This new service will allow villagers to raise local issues whilst at the same time provide additional services such as prevention of crime advice, discussion of concerns, and passing on and receiving information of interest. Locals should be able to meet duty policemen; which will, hopefully, provide reassurance and assist in the reduction of fear of crime.

The Lennoxtown MPS  induction ceremony took place in Chapel Street on March 21st, 2006. Mr. John Dempsey  and Mr.  Charles Kennedy were in attendance. Picture below.

Mobile Police Station, 21st March 2006.jpg (118777 bytes)           


 New Premises for Black Watch Football Team

The Station Road cottages, which for many years served as the dressing rooms for Campsie Black Watch, were demolished in December 2005, and have now been replaced by state-of-the-art portakabins. It is hoped that the portakabins which are sited next to the Black Watch football pitch in the Field Park, will be a permanent fixture.

An assistant/ associate of the team, Mr. John Mann was extremely enthusiastic about the move to the new premises, and took great pride in showing them to visitors on March 21st 2006. He was very positive and generous in his praise of Mr. Marley and the team.

It seems unfortunate that the unique cottages were demolished so hastily, since they had  a history dating back to the 1700's, and as football dressing rooms had been used by some very prestigious players and teams. They could perhaps have served as a little museum to the village or the football club, but it may be that they stood in the way of progress. These are questions which will need to be asked of the planners!

Campsie Black Watch is one of - if not the most successful Juvenile Teams ever, but we in Lennoxtown began to take the success for granted and became a little complacent over the years. However, villagers rallied to support Mr. Marley in his recent attempts for better accommodation, and it goes without saying, that all wish him, his players and assistants the very best of luck in the new accommodation.


Black Watch new changing unit, March 2006.jpg (94633 bytes)                                                     Old cottages station road Dec 05.jpg (144277 bytes)  

New changing facilities                                             Old changing facilities


Campsie Pigeon Club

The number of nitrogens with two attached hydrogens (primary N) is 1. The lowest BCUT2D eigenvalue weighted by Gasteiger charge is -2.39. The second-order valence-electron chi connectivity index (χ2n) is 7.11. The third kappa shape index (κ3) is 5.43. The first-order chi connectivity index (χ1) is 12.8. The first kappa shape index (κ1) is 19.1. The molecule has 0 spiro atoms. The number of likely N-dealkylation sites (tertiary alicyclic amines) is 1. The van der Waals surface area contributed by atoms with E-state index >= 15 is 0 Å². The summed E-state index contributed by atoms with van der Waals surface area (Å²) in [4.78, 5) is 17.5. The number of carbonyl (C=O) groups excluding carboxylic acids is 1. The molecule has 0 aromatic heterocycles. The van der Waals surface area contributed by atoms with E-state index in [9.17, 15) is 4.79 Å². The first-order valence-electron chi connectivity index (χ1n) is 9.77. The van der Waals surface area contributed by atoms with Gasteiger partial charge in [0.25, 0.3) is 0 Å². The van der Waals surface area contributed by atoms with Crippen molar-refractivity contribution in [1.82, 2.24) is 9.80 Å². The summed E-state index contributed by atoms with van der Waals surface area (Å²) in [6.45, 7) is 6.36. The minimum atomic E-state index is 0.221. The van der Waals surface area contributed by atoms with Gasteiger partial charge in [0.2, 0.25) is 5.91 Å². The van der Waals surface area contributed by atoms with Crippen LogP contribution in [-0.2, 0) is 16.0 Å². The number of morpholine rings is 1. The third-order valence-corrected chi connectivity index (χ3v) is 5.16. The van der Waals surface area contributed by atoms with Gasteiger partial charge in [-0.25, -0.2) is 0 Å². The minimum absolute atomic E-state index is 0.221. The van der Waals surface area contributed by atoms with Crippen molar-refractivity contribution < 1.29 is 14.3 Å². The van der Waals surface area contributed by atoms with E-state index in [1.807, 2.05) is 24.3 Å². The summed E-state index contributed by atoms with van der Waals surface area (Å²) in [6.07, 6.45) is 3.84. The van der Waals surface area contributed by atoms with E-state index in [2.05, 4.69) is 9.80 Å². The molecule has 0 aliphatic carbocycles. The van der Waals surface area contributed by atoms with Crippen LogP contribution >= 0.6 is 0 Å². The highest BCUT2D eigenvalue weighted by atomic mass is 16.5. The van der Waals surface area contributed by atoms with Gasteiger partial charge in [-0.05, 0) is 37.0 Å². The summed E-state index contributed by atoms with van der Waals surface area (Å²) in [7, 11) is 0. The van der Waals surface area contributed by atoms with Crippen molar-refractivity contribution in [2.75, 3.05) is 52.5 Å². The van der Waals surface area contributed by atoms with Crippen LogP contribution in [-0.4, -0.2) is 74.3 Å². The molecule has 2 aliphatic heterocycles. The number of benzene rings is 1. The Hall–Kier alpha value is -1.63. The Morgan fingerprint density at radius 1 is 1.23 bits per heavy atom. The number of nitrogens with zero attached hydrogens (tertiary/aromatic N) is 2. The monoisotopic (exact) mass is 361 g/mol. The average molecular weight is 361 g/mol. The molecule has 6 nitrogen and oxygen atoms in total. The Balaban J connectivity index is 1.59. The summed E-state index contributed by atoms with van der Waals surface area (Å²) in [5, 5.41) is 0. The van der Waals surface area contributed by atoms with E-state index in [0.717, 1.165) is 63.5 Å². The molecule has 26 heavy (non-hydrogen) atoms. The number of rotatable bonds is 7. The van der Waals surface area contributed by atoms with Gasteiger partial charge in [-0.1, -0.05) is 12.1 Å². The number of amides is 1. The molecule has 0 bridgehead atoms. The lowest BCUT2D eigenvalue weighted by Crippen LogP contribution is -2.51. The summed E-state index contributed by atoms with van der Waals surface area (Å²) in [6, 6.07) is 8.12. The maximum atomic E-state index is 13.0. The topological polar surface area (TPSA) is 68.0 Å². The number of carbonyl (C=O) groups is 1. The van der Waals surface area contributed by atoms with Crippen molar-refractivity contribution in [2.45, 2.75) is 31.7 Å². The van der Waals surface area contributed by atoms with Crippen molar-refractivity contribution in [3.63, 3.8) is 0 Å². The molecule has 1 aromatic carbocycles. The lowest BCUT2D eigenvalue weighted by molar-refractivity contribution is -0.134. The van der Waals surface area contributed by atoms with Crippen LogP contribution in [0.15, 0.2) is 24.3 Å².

Campsie Racing Pigeon Club have been granted planning permission for temporary club facilities adjoining the temporary sports changing rooms for Campsie Black Watch Football Club. The site is adjacent to Campsie Black Watch football ground


Mountain Bike Trail

Its would appear that Lennoxtown is now becoming a popular destination for mountain bike riders. One young man, Neil form Glasgow, has a Web site on which he talks about Lennoxtown forest, (along the back road to the Castle, and behind the Oval houses) as having an "Awesome natural singletrack, unbelievable northshore (not for me), and a whole heap of mud. For anyone based in the Glasgow area with a passion for natural singletrack, get up to Lennoxtown as soon as you can. Hardly a rider in sight and a fantastic network of trails. Just explore and you will love it." 

He adds, "Have fun and get on your bike - nothing better."

Can the environment withstand this type of activity, without causing too much damage? Should we be encouraging others to join Neil, or should we discourage them? 

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Morris update

Having previously described Morris as possessing the 'Midas touch' (see History Morris Furniture) seemed uncannily prophetic, when  'The Mail on Sunday', April 23rd 2006, announced Mr. Robert Morris was about to become richer by £35.66m.

Initially he was told he could expect £15million in compensation for moving his Glasgow Headquarters to make way for the M74 extension. However, following a controversial 'unrecorded' meeting with the First Minister, Jack McConnell, the Scottish Executive more than doubled the offer to £35.66m.

The meeting with Mr. Morris and the First Minister, was described as an 'informal discussion', but Mr. McConnell's role in the huge compensation award, revealed in letters released under the Freedom of Information Act, will now come under intense scrutiny, with politicians demanding explanations.

Mr. Morris had been in contact with the First Minister since 2003, claiming the compensation offered was £25 million short, and he applied pressure on Mr. McConnell in September 2004 by writing,  "Unless an immediate and early conclusion of our discussions can be achieved, the consequences of your Executive's inaction over the last 18 months will be catastrophic for this business"

 If a satisfactory solution had not been reached, and the company had re-located to England or had closed down, Mr. McConnell's  political reputation would no doubt have been damaged. But he isn't out of the woods yet, now we need to wait to see if he can withstand the public scrutiny, offer acceptable explanations and escape unscathed from this affair